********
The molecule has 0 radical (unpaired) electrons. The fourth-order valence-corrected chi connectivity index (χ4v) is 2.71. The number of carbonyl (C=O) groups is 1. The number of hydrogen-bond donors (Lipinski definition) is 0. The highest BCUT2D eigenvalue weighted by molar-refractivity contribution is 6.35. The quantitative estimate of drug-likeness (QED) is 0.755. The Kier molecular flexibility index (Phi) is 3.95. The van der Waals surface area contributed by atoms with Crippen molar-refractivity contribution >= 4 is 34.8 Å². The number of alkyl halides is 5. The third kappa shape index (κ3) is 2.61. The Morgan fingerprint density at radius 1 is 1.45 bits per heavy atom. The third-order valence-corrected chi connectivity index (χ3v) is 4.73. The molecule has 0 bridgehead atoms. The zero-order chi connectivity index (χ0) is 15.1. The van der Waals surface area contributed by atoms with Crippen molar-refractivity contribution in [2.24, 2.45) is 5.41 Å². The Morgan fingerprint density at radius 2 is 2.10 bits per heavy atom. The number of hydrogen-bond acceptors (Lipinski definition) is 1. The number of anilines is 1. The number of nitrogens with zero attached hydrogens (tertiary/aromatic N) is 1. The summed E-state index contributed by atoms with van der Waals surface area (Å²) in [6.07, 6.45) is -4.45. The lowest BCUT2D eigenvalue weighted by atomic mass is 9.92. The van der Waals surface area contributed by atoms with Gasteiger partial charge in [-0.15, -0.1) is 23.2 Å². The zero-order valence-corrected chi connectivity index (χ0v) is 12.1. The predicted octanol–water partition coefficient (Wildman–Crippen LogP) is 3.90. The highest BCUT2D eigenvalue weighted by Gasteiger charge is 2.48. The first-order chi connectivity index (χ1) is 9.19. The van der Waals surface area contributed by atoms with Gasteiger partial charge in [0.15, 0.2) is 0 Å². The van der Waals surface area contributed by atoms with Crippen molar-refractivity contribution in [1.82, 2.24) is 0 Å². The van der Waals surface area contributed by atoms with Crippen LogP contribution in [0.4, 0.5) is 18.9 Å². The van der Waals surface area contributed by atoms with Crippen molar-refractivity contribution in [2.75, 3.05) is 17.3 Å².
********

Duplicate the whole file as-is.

The molecule has 0 radical (unpaired) electrons. The fourth-order valence-corrected chi connectivity index (χ4v) is 2.71. The number of carbonyl (C=O) groups is 1. The number of hydrogen-bond donors (Lipinski definition) is 0. The highest BCUT2D eigenvalue weighted by molar-refractivity contribution is 6.35. The quantitative estimate of drug-likeness (QED) is 0.755. The Kier molecular flexibility index (Phi) is 3.95. The van der Waals surface area contributed by atoms with Crippen molar-refractivity contribution >= 4 is 34.8 Å². The number of alkyl halides is 5. The third kappa shape index (κ3) is 2.61. The Morgan fingerprint density at radius 1 is 1.45 bits per heavy atom. The third-order valence-corrected chi connectivity index (χ3v) is 4.73. The molecule has 0 bridgehead atoms. The zero-order chi connectivity index (χ0) is 15.1. The van der Waals surface area contributed by atoms with Crippen molar-refractivity contribution in [2.24, 2.45) is 5.41 Å². The Morgan fingerprint density at radius 2 is 2.10 bits per heavy atom. The number of hydrogen-bond acceptors (Lipinski definition) is 1. The number of anilines is 1. The number of nitrogens with zero attached hydrogens (tertiary/aromatic N) is 1. The summed E-state index contributed by atoms with van der Waals surface area (Å²) in [6.07, 6.45) is -4.45. The lowest BCUT2D eigenvalue weighted by atomic mass is 9.92. The van der Waals surface area contributed by atoms with Gasteiger partial charge in [-0.15, -0.1) is 23.2 Å². The zero-order valence-corrected chi connectivity index (χ0v) is 12.1. The predicted octanol–water partition coefficient (Wildman–Crippen LogP) is 3.90. The highest BCUT2D eigenvalue weighted by Gasteiger charge is 2.48. The first-order chi connectivity index (χ1) is 9.19. The van der Waals surface area contributed by atoms with Gasteiger partial charge in [0.15, 0.2) is 0 Å². The van der Waals surface area contributed by atoms with Crippen molar-refractivity contribution in [1.82, 2.24) is 0 Å². The van der Waals surface area contributed by atoms with Crippen LogP contribution in [0.4, 0.5) is 18.9 Å². The van der Waals surface area contributed by atoms with Crippen molar-refractivity contribution in [2.75, 3.05) is 17.3 Å².